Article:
Long Island College Hospital got a shocking jolt yesterday when a judge ordered the hospital out of state hands because of what she called the state’s possible “sinister purpose to seize its assets and dismantle the hospital.”
Brooklyn Supreme Court Judge Carolyn Demarest’s court order ripped the hospital from the grip of the State University of New York, which has been trying since February to close the hospital’s doors. In her order, Demarest wrote that the state may have taken over the hospital in a bad-faith scheme to shutter the 155-year-old Cobble Hill institution and unload the real estate it sits on, which according to her is worth as much as a billion dollars. The judge wrote that she could not say whether a tough medical market, the state’s incompetence, or a real estate scheme were behind the closure plan, but that the state definitely dropped the ball and could no longer be trusted to care for the medical center.
“At the very least, there appears to have been a lack of due diligence,” Demarest wrote in the order.
The judge oversaw the state’s 2011 takeover of the hospital from management company Continuum Health Partners and her Tuesday ruling threw a wrench in court battles that have been raging over the hospital’s fate.
Demarest recommended the teaching hospital to be returned to Continuum management, but the former operator issued a statement saying it would be unable to take the reins, leaving the health care facility without a clear caretaker.
Despite the uncertainty, hospital advocates say that the unexpected ruling was a victory that at least backed up what they have been saying for years: that the state took over the medical center to sell it, not to save it.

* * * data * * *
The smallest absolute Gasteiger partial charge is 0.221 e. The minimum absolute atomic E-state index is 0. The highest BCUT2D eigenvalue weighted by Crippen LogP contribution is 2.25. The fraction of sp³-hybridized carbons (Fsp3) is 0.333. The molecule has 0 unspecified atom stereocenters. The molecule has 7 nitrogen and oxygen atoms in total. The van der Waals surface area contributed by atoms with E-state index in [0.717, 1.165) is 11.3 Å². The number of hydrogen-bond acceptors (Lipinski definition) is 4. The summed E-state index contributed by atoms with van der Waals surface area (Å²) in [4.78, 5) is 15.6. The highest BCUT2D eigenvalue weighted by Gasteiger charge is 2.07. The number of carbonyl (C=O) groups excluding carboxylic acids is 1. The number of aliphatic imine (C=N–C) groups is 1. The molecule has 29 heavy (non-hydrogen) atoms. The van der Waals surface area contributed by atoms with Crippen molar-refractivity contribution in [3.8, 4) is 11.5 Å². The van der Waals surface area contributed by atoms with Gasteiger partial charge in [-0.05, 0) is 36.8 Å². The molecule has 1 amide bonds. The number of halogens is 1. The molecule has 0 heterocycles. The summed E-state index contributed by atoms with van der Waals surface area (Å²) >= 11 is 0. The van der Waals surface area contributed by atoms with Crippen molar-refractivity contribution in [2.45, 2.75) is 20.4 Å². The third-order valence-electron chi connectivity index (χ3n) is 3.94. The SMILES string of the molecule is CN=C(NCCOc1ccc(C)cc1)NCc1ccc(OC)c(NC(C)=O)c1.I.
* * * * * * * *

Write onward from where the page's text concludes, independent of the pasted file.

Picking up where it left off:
“Real estate profits must not be put before the health care needs of an entire community,” said New York State Nurses Association executive director Jill Furillo at a press conference following the ruling.
A new operator will likely still sell some hospital buildings and cut some services in order to save the hospital from financial free-fall, but those steps must be done with the intent to keep it open as a general teaching hospital, according to the court order.
“At the very least, it is a probability that LICH can only be sustained as a smaller and leaner facility after the sale of some of its assets,” Demarest wrote in the order.
A spokesman for the state university would not say if it will appeal the order — and hospital advocates question whether an appeal is even possible without a full hearing into the state’s original plans — but the state does contend that it acquired the hospital with “the best of intentions.”
“Unfortunately, SUNY and LICH became victims of the daunting realities of Brooklyn’s health care delivery landscape,” said Robert Bellafiore, a school spokesman. “We are disappointed it did not work, but it was not for lack of effort.”
In 2011, the state said that its plan was to keep the hospital open indefinitely despite its poor financial situation — in fact, the deal included the understanding that the hospital would likely lose $144.4 million for the first three years, according to the court order.
To date, Long Island College Hospital has only lost $30 million, the order said.
The court is holding a hearing this Thursday to discuss the logistics of transferring power back to Long Island College Hospital staff and searching for a new hospital operator.
Reach reporter Jaime Lutz at firstname.lastname@example.org or by calling (718) 260-8310. Follow her on Twitter @jaime_lutz.